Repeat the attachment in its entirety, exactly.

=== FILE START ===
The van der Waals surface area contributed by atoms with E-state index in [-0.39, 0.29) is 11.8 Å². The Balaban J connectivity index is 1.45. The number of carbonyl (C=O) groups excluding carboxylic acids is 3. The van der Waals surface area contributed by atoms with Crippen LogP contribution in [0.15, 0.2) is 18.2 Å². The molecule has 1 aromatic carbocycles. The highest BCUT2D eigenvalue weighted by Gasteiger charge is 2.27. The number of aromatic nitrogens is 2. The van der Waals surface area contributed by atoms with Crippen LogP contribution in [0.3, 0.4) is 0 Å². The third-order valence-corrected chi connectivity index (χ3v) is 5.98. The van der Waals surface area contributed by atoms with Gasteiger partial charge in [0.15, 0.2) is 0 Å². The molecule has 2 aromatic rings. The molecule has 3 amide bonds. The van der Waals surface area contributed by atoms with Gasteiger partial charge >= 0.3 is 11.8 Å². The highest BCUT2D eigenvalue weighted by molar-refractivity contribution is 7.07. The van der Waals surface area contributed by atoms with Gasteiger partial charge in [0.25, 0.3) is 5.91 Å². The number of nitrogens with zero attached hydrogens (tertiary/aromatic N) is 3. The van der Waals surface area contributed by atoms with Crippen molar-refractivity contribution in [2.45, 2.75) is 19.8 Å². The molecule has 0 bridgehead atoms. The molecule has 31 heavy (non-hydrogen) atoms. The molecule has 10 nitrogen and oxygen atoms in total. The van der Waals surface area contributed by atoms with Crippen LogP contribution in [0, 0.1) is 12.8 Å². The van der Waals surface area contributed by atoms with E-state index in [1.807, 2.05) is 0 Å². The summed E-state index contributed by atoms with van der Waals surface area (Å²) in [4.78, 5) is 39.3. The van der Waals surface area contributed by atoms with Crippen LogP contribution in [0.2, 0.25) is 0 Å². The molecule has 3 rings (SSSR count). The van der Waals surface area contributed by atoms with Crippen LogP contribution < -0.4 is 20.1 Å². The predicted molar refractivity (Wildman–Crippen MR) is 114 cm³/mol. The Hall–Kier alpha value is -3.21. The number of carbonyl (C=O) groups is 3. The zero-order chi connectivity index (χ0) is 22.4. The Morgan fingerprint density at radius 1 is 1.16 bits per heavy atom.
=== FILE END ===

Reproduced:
The van der Waals surface area contributed by atoms with E-state index in [-0.39, 0.29) is 11.8 Å². The Balaban J connectivity index is 1.45. The number of carbonyl (C=O) groups excluding carboxylic acids is 3. The van der Waals surface area contributed by atoms with Crippen LogP contribution in [0.15, 0.2) is 18.2 Å². The molecule has 1 aromatic carbocycles. The highest BCUT2D eigenvalue weighted by Gasteiger charge is 2.27. The number of aromatic nitrogens is 2. The van der Waals surface area contributed by atoms with Crippen LogP contribution in [0.3, 0.4) is 0 Å². The third-order valence-corrected chi connectivity index (χ3v) is 5.98. The van der Waals surface area contributed by atoms with Gasteiger partial charge in [0.15, 0.2) is 0 Å². The molecule has 2 aromatic rings. The molecule has 3 amide bonds. The van der Waals surface area contributed by atoms with Gasteiger partial charge >= 0.3 is 11.8 Å². The highest BCUT2D eigenvalue weighted by molar-refractivity contribution is 7.07. The van der Waals surface area contributed by atoms with Gasteiger partial charge in [0.25, 0.3) is 5.91 Å². The number of nitrogens with zero attached hydrogens (tertiary/aromatic N) is 3. The van der Waals surface area contributed by atoms with Crippen molar-refractivity contribution in [2.45, 2.75) is 19.8 Å². The molecule has 0 bridgehead atoms. The molecule has 31 heavy (non-hydrogen) atoms. The molecule has 10 nitrogen and oxygen atoms in total. The van der Waals surface area contributed by atoms with Crippen LogP contribution in [0, 0.1) is 12.8 Å². The van der Waals surface area contributed by atoms with E-state index in [1.807, 2.05) is 0 Å². The summed E-state index contributed by atoms with van der Waals surface area (Å²) in [4.78, 5) is 39.3. The van der Waals surface area contributed by atoms with Crippen LogP contribution in [0.2, 0.25) is 0 Å². The molecule has 3 rings (SSSR count). The van der Waals surface area contributed by atoms with Crippen LogP contribution < -0.4 is 20.1 Å². The predicted molar refractivity (Wildman–Crippen MR) is 114 cm³/mol. The Hall–Kier alpha value is -3.21. The number of carbonyl (C=O) groups is 3. The zero-order chi connectivity index (χ0) is 22.4. The Morgan fingerprint density at radius 1 is 1.16 bits per heavy atom.